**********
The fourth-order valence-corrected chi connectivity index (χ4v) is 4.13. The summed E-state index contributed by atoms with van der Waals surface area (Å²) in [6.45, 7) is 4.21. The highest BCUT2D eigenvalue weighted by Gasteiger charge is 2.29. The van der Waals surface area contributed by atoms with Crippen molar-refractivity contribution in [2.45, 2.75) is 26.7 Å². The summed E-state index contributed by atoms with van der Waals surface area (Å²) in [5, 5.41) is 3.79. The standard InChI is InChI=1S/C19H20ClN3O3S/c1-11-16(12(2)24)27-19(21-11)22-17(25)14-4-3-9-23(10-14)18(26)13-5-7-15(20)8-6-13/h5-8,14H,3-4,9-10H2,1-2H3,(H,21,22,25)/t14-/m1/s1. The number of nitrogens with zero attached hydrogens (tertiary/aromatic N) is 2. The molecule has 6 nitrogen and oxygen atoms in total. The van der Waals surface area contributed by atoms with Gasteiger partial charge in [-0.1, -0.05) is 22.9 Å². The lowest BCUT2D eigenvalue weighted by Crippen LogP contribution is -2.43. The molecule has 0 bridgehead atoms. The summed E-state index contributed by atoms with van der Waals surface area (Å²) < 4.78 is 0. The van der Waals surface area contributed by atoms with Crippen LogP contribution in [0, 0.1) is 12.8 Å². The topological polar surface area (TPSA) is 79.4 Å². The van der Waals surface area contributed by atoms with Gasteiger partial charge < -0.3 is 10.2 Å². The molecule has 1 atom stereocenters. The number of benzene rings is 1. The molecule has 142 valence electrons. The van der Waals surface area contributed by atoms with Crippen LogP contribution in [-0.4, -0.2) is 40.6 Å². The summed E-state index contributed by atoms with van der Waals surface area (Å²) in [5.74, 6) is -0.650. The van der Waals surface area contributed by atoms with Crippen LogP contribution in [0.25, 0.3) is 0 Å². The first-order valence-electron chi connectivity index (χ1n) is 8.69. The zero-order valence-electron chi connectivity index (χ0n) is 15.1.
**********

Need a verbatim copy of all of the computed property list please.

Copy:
The fourth-order valence-corrected chi connectivity index (χ4v) is 4.13. The summed E-state index contributed by atoms with van der Waals surface area (Å²) in [6.45, 7) is 4.21. The highest BCUT2D eigenvalue weighted by Gasteiger charge is 2.29. The van der Waals surface area contributed by atoms with Crippen molar-refractivity contribution in [2.45, 2.75) is 26.7 Å². The summed E-state index contributed by atoms with van der Waals surface area (Å²) in [5, 5.41) is 3.79. The standard InChI is InChI=1S/C19H20ClN3O3S/c1-11-16(12(2)24)27-19(21-11)22-17(25)14-4-3-9-23(10-14)18(26)13-5-7-15(20)8-6-13/h5-8,14H,3-4,9-10H2,1-2H3,(H,21,22,25)/t14-/m1/s1. The number of nitrogens with zero attached hydrogens (tertiary/aromatic N) is 2. The molecule has 6 nitrogen and oxygen atoms in total. The van der Waals surface area contributed by atoms with Gasteiger partial charge in [-0.1, -0.05) is 22.9 Å². The lowest BCUT2D eigenvalue weighted by Crippen LogP contribution is -2.43. The molecule has 0 bridgehead atoms. The summed E-state index contributed by atoms with van der Waals surface area (Å²) < 4.78 is 0. The van der Waals surface area contributed by atoms with Crippen LogP contribution in [0, 0.1) is 12.8 Å². The topological polar surface area (TPSA) is 79.4 Å². The van der Waals surface area contributed by atoms with Gasteiger partial charge < -0.3 is 10.2 Å². The molecule has 1 atom stereocenters. The number of benzene rings is 1. The molecule has 142 valence electrons. The van der Waals surface area contributed by atoms with Crippen LogP contribution in [-0.4, -0.2) is 40.6 Å². The summed E-state index contributed by atoms with van der Waals surface area (Å²) in [5.74, 6) is -0.650. The van der Waals surface area contributed by atoms with Crippen LogP contribution in [0.25, 0.3) is 0 Å². The first-order valence-electron chi connectivity index (χ1n) is 8.69. The zero-order valence-electron chi connectivity index (χ0n) is 15.1.